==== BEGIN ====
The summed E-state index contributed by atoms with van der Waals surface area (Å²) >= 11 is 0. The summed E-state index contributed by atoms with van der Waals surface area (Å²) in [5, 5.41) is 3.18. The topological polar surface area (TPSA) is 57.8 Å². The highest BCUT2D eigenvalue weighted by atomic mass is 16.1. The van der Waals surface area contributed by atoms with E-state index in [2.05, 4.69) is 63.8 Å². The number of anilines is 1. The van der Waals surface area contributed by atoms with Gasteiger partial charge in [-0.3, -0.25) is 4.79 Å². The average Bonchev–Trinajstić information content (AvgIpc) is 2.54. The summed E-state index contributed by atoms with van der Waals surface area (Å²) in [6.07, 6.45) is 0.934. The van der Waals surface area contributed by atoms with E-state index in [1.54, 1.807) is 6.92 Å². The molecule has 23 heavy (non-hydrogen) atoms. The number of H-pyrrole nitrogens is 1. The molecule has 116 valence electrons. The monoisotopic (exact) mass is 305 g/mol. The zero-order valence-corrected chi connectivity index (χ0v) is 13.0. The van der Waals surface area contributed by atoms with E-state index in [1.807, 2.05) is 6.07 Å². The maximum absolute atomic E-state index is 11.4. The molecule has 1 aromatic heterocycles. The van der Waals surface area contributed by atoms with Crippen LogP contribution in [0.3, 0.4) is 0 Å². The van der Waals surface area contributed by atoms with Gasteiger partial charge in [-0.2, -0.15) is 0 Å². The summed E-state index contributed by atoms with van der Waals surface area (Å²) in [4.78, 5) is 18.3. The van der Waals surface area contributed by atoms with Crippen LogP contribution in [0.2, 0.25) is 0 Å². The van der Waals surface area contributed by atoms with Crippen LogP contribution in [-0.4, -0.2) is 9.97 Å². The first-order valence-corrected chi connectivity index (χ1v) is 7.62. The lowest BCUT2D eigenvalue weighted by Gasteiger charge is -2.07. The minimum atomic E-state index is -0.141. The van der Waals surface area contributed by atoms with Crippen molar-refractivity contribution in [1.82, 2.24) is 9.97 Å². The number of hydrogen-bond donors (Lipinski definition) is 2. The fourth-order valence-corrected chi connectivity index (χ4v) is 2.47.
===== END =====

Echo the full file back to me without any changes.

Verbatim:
The summed E-state index contributed by atoms with van der Waals surface area (Å²) >= 11 is 0. The summed E-state index contributed by atoms with van der Waals surface area (Å²) in [5, 5.41) is 3.18. The topological polar surface area (TPSA) is 57.8 Å². The highest BCUT2D eigenvalue weighted by atomic mass is 16.1. The van der Waals surface area contributed by atoms with E-state index in [2.05, 4.69) is 63.8 Å². The number of anilines is 1. The van der Waals surface area contributed by atoms with Gasteiger partial charge in [-0.3, -0.25) is 4.79 Å². The average Bonchev–Trinajstić information content (AvgIpc) is 2.54. The summed E-state index contributed by atoms with van der Waals surface area (Å²) in [6.07, 6.45) is 0.934. The van der Waals surface area contributed by atoms with E-state index in [1.54, 1.807) is 6.92 Å². The molecule has 23 heavy (non-hydrogen) atoms. The number of H-pyrrole nitrogens is 1. The molecule has 116 valence electrons. The monoisotopic (exact) mass is 305 g/mol. The zero-order valence-corrected chi connectivity index (χ0v) is 13.0. The van der Waals surface area contributed by atoms with E-state index in [1.807, 2.05) is 6.07 Å². The maximum absolute atomic E-state index is 11.4. The molecule has 1 aromatic heterocycles. The van der Waals surface area contributed by atoms with Crippen LogP contribution in [0.3, 0.4) is 0 Å². The van der Waals surface area contributed by atoms with Gasteiger partial charge in [-0.2, -0.15) is 0 Å². The summed E-state index contributed by atoms with van der Waals surface area (Å²) in [4.78, 5) is 18.3. The van der Waals surface area contributed by atoms with Crippen LogP contribution in [0.2, 0.25) is 0 Å². The van der Waals surface area contributed by atoms with Crippen LogP contribution in [-0.4, -0.2) is 9.97 Å². The first-order valence-corrected chi connectivity index (χ1v) is 7.62. The lowest BCUT2D eigenvalue weighted by Gasteiger charge is -2.07. The minimum atomic E-state index is -0.141. The van der Waals surface area contributed by atoms with Crippen molar-refractivity contribution in [1.82, 2.24) is 9.97 Å². The number of hydrogen-bond donors (Lipinski definition) is 2. The fourth-order valence-corrected chi connectivity index (χ4v) is 2.47.